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Antoni Miró and the Re-vindicated objects

Ernest Contreras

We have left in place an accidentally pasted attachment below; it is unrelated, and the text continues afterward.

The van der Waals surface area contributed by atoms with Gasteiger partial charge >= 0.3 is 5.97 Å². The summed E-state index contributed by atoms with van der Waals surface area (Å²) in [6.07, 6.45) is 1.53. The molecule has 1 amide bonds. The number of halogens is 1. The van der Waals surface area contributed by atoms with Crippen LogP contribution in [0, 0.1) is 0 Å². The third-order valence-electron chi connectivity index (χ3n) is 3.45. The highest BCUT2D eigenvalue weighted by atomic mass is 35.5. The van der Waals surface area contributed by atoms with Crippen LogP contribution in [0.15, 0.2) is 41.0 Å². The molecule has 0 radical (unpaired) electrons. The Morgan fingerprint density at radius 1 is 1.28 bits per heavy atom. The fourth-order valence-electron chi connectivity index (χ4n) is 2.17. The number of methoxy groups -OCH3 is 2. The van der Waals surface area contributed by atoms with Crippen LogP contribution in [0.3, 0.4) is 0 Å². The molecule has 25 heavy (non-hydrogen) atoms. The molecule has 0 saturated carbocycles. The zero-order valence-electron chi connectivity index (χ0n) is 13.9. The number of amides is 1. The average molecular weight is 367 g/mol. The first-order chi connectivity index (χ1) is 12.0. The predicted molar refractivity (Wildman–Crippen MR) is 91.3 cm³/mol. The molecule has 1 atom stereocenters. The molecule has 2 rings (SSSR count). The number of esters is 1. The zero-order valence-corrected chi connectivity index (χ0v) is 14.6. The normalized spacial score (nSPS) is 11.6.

If not the only one –for the scarce exceptions are of a solid importance in the contemporary artistic field–, the experience of Antoni Miró has been seldom repeated in the Spanish Art of today. Habit has already marked peculiar and almost common-place features on the Spanish Artist; it is the temperamental passion that, on getting into touch with a hostile reality, splits into an almost insolent gesticulation where the intention nearly always overflows the operative borders. Antoni Miró’s gesture is quite different from the ordinary one although it starts from the same assumptions and emerges out of the same conflict between passion and reality. His facing reality arises in him a sort of reticence like a protective movement of the hurt sensitivity or, to put it in other words, of painful solidarity with what being human is dehumanized and displaced by the greedy machine of social consumption, of human exploitation. This is why Antoni Miró tries in his painting and sculpture works to redeem for the human kingdom the residual images of reality: useless parts of old motor-cars, X-rays of human bodies, wrinkled waste-papers. Remains that –and this is what opposes him to the “Pop” – lose their condition of dross on being artistically re-vindicated to be turned into or changed to vital evidence of the deep solidarity among the have-nots of the world, the men that die on fire in the Vietnamese jungle or sunburned and starved in the Spanish fields.


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